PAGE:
Chronic wounds that are slow to heal should be evaluated by a healthcare professional right away. Some patients with more serious wounds may be referred to a wound care clinic, where people specializing in wounds can offer the most appropriate therapy. A podiatrist is a healthcare professional specializing in foot issues, so they are often involved in diabetic wound care relating to the feet as well.

Both oral and topical antibiotics may be recommended to aid in healing and fight off infection. A healthcare provider may prescribe these, but some are available over-the-counter.

Wounds should be cleaned and dressed as often as advised by a healthcare provider. Keeping the wound clean will prevent further infection and aid in wound healing, and keeping it covered will reduce the likelihood of further contamination by germs and debris. Covering injuries can also help keep them moist, which aids in healing.

Some wounds may need debridement, which removes dead skin and tissue to allow the wound to better heal. This is done by a healthcare professional and shouldn’t be attempted by the person with the wound.

Off-loading is the term for taking pressure off the area to allow better healing. This is done by offsetting weight in order to put less pressure on the impacted wound. For instance, someone with a foot ulcer may need to use crutches to aid in the healing.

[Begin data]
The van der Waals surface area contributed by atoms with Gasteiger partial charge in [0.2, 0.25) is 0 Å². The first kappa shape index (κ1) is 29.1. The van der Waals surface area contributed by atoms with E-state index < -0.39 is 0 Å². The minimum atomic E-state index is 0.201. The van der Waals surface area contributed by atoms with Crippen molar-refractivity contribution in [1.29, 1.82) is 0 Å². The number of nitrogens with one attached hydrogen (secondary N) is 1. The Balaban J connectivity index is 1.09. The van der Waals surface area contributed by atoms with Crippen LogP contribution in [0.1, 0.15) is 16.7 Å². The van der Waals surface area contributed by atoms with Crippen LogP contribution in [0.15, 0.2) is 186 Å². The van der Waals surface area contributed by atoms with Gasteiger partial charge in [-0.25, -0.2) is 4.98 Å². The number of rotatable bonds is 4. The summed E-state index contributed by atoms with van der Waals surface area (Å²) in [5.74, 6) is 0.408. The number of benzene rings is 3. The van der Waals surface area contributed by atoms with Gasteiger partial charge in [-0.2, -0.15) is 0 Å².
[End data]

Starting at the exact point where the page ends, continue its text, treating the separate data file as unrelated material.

One of the most important aspects of wound healing is to control blood glucose levels. While wound dressings and creams can help aid in healing, there is no substitute for the importance of good blood sugar control. When blood sugar levels are normalized, diabetic wound healing is improved. Working with healthcare providers such as primary care physicians, endocrinologists, diabetes educators, and dietitians can promote healthy blood sugar levels.

A more advanced method for wound healing is utilizing hyperbaric oxygen therapy. This involves exposing the body to 100% oxygen levels to help aid in healing. Wounds require oxygen for healing, which is why this may help speed wound healing.

When to see your doctor